Republican House Speaker Paul Ryan re-affirmed his support for pending legislation that would slash sentences for many federal criminal inmates, saying he wants to get the bill to President Barack Obama’s desk before the next congressional session begins in 2017.
“I’m trying to get criminal justice reform done this session of Congress,” Ryan said at the Economic Club of New York.
I obviously think that’s a very important element and we’re looking at how we can get that done. We’ve gotten six bills out of that judiciary committee already. So that train’s on the tracks, and I’m hoping we can get that done sooner rather than later.
Ryan has little time, partly because the House and Senate have yet to overcome Democratic stalling tactics on the 2017 budget. But the legislature can hold a “lame duck” session after the Nov. 8 election to pass unpopular legislation for Obama’s signature by his departure date on Jan. 20.
Many Republicans, like Arkansas Sen. Tom Cotton, have sharply criticized the pending legislation as “criminal-leniency” bills. Alabama’s Sen. Jeff Sessions has repeatedly denounced the bill, saying it would sign the death warrants for thousands of crime victims.
This opposition has stymied Ryan, so far. In May, Cotton declared that the Sentencing Reform and Corrections Act (SRCA), which would roll back mandatory minimum sentences for drug traffickers, free thousands of dangerous felons, and act as a de-facto amnesty for illegal alien drug traffickers, dead in the Senate.
With or without Republicans’ help, the Obama administration is on track to release up 70,000 federal prisoners — nearly one-third of all federal inmates.
The issue is complicated by a backroom GOP push for a comprehensive deal that would include provisions to help business executives fend off business-related criminal charges. But Obama has rejected the proposed “mens rea” white-collar changes proposed by Utah Sen. Orrin Hatch and other Republicans leaders.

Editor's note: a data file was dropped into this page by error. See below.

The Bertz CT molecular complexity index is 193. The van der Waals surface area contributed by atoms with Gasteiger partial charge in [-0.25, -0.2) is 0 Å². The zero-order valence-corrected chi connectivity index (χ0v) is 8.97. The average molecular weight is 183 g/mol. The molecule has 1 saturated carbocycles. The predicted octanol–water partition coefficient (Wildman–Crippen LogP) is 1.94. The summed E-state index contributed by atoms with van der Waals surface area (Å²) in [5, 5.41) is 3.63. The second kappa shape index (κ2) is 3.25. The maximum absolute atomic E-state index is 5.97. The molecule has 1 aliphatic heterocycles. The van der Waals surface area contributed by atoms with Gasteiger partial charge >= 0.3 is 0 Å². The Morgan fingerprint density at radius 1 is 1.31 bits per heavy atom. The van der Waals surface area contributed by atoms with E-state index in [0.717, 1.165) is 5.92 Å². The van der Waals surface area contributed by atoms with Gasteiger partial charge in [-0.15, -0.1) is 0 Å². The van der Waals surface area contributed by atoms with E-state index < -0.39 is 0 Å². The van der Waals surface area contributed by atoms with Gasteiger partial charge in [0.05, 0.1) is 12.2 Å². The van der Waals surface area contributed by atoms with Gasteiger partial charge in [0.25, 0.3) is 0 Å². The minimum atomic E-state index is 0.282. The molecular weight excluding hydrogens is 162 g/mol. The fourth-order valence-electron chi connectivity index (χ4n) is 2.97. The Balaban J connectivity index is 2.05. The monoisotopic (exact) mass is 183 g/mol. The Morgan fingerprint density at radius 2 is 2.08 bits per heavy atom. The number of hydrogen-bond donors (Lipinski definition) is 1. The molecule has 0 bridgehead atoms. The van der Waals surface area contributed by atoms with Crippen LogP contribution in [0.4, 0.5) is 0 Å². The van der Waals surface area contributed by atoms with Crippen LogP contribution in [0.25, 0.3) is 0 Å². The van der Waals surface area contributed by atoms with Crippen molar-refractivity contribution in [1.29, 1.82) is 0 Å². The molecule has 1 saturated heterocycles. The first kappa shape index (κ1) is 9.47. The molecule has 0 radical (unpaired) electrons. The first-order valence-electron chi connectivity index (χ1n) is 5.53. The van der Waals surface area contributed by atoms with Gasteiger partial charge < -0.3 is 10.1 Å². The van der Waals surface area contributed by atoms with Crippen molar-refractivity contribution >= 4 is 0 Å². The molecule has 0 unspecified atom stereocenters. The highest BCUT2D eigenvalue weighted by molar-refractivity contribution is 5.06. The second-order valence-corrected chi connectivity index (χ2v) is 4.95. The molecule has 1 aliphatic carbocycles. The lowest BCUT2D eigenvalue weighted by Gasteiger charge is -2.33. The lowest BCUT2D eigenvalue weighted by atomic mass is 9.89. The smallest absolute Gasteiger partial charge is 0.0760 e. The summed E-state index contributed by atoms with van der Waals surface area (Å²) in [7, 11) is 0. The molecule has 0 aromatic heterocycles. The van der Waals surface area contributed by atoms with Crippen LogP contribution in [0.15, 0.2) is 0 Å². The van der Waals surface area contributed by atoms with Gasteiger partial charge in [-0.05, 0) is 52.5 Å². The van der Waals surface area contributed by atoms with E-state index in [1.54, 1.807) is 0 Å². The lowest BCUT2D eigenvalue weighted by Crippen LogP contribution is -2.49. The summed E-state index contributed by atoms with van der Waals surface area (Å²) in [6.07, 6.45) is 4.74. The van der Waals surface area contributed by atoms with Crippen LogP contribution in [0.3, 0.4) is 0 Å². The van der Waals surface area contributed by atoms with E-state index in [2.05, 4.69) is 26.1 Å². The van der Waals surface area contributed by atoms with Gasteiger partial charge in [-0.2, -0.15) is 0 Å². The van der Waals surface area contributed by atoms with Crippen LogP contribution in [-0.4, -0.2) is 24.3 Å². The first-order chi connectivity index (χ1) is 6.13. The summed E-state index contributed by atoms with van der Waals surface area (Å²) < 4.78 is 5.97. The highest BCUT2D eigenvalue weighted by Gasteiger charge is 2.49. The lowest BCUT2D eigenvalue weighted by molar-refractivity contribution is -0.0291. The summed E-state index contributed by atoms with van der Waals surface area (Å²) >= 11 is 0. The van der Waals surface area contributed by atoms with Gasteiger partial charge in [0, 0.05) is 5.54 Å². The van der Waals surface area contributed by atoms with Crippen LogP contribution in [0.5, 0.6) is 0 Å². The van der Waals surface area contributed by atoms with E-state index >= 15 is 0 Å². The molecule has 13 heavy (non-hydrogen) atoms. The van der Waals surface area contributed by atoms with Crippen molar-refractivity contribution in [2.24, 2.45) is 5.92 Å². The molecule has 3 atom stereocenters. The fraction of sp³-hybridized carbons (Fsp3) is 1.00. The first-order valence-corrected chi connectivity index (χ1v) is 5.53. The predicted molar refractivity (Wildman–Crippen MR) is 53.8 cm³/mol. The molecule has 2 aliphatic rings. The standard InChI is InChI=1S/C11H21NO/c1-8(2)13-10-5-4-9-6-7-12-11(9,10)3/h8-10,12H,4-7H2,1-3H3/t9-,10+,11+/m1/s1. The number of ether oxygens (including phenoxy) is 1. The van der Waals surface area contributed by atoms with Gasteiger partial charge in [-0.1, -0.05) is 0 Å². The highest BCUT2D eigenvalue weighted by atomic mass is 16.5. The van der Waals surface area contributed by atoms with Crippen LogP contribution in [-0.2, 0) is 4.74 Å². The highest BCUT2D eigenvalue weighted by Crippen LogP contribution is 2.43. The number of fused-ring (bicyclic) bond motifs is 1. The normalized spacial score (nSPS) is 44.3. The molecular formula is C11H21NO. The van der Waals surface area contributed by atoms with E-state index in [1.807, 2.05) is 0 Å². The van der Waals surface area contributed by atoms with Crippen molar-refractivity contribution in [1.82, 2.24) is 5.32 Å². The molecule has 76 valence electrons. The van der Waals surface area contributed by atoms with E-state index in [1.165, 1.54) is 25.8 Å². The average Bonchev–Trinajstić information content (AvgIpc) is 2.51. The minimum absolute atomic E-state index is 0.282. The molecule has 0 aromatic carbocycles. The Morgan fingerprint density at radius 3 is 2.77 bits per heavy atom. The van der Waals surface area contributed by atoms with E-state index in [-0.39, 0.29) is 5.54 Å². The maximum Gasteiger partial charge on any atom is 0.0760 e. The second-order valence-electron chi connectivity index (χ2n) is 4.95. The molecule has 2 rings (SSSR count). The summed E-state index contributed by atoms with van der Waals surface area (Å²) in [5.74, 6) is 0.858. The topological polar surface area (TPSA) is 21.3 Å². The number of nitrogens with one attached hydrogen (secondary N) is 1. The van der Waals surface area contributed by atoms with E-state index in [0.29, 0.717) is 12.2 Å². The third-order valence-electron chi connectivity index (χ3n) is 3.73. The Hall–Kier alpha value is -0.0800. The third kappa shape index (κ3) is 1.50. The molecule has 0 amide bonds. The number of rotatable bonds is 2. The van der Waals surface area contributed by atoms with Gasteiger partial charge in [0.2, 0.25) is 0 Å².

Advocates of the rollback try to downplay the severity of crimes committed by “drug offenders” in federal prisons. Sessions warned in May that a rewrite would spring drug dealers from prison, not addicts caught with small amounts of an illegal drug: “The Senate bill would drastically reduce mandatory minimum sentences for all drug traffickers, even those who are armed and traffic in dangerous drugs like heroin, and provide for the early release of dangerous drug felons currently incarcerated in federal prison. This bill doesn’t touch simple possession, because there’s virtually no simple possession cases in federal court.”
Ryan has been touring impoverished communities wracked by drug abuse, and is inspired by families piecing back together their lives after addiction took its toll — they are “applying our free-market principles in a distinct, new way” and becoming “social entrepreneurs,” he said.
“For the past four years, I’ve been going around the country with my friend Bob Woodson and visiting some of the poorest communities in America. I’ve been to drug clinics, homeless shelters, you name it. And you know, I went in thinking all I’d see would be shuttered homes and shattered lives,” Ryan said in New York. “But that’s not at all what I saw.”
“What I saw was the drug dealer who had become a drug counselor, the tough guy who had become a family man, the gang leader who had become an entrepreneur. I saw the small businesses they created, the support groups they formed, the loving families they had rebuilt. In other words, I went in expecting to see the worst of America, and I came out realizing I’d just seen the best of the America,” he said earnestly:
I’ll give you just one example. At Pulaski High School in Milwaukee, there’s something called the Violence-Free Zone program. The school hires about five young graduates to mentor the next generation. But these are not your garden-variety guidance counselors. These are ex-gang members, people who know the streets. And that’s precisely why they have the credibility to tell kids, ‘Don’t make the same mistakes I did.’ Pulaski started this program just a few years back. And what happened? Suspensions went down. Attendance went up. There used to be fourteen gangs that roamed the school grounds. Today, they’ve all but disappeared. And the principal had tried all sorts of things to keep students safe—a bigger police presence, more cameras. But only this program worked.